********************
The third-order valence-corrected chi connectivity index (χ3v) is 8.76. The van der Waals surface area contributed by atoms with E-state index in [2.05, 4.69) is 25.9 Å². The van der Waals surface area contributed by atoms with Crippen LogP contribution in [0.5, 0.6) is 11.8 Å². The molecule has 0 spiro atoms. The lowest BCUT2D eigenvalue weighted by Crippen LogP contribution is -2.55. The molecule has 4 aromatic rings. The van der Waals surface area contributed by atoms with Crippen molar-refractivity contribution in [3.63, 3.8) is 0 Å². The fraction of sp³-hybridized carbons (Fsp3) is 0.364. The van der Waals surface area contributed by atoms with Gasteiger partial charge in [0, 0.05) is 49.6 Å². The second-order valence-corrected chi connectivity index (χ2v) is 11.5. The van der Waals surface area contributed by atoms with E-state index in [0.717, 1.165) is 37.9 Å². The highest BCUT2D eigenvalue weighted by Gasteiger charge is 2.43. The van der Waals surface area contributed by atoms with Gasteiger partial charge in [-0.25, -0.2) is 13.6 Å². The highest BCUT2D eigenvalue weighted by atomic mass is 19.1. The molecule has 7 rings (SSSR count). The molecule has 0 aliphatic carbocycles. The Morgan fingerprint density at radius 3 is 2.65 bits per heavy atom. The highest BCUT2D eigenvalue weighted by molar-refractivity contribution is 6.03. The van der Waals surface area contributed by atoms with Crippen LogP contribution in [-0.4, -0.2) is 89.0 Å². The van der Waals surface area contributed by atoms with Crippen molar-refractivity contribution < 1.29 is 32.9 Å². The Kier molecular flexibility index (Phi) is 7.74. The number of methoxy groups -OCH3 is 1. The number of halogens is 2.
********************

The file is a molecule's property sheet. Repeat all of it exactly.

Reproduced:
The third-order valence-corrected chi connectivity index (χ3v) is 8.76. The van der Waals surface area contributed by atoms with E-state index in [2.05, 4.69) is 25.9 Å². The van der Waals surface area contributed by atoms with Crippen LogP contribution in [0.5, 0.6) is 11.8 Å². The molecule has 0 spiro atoms. The lowest BCUT2D eigenvalue weighted by Crippen LogP contribution is -2.55. The molecule has 4 aromatic rings. The van der Waals surface area contributed by atoms with Crippen molar-refractivity contribution in [3.63, 3.8) is 0 Å². The fraction of sp³-hybridized carbons (Fsp3) is 0.364. The van der Waals surface area contributed by atoms with Gasteiger partial charge in [0, 0.05) is 49.6 Å². The second-order valence-corrected chi connectivity index (χ2v) is 11.5. The van der Waals surface area contributed by atoms with E-state index in [0.717, 1.165) is 37.9 Å². The highest BCUT2D eigenvalue weighted by Gasteiger charge is 2.43. The van der Waals surface area contributed by atoms with Gasteiger partial charge in [-0.25, -0.2) is 13.6 Å². The highest BCUT2D eigenvalue weighted by atomic mass is 19.1. The molecule has 7 rings (SSSR count). The molecule has 0 aliphatic carbocycles. The Morgan fingerprint density at radius 3 is 2.65 bits per heavy atom. The highest BCUT2D eigenvalue weighted by molar-refractivity contribution is 6.03. The van der Waals surface area contributed by atoms with Crippen LogP contribution in [-0.4, -0.2) is 89.0 Å². The van der Waals surface area contributed by atoms with Crippen molar-refractivity contribution < 1.29 is 32.9 Å². The Kier molecular flexibility index (Phi) is 7.74. The number of methoxy groups -OCH3 is 1. The number of halogens is 2.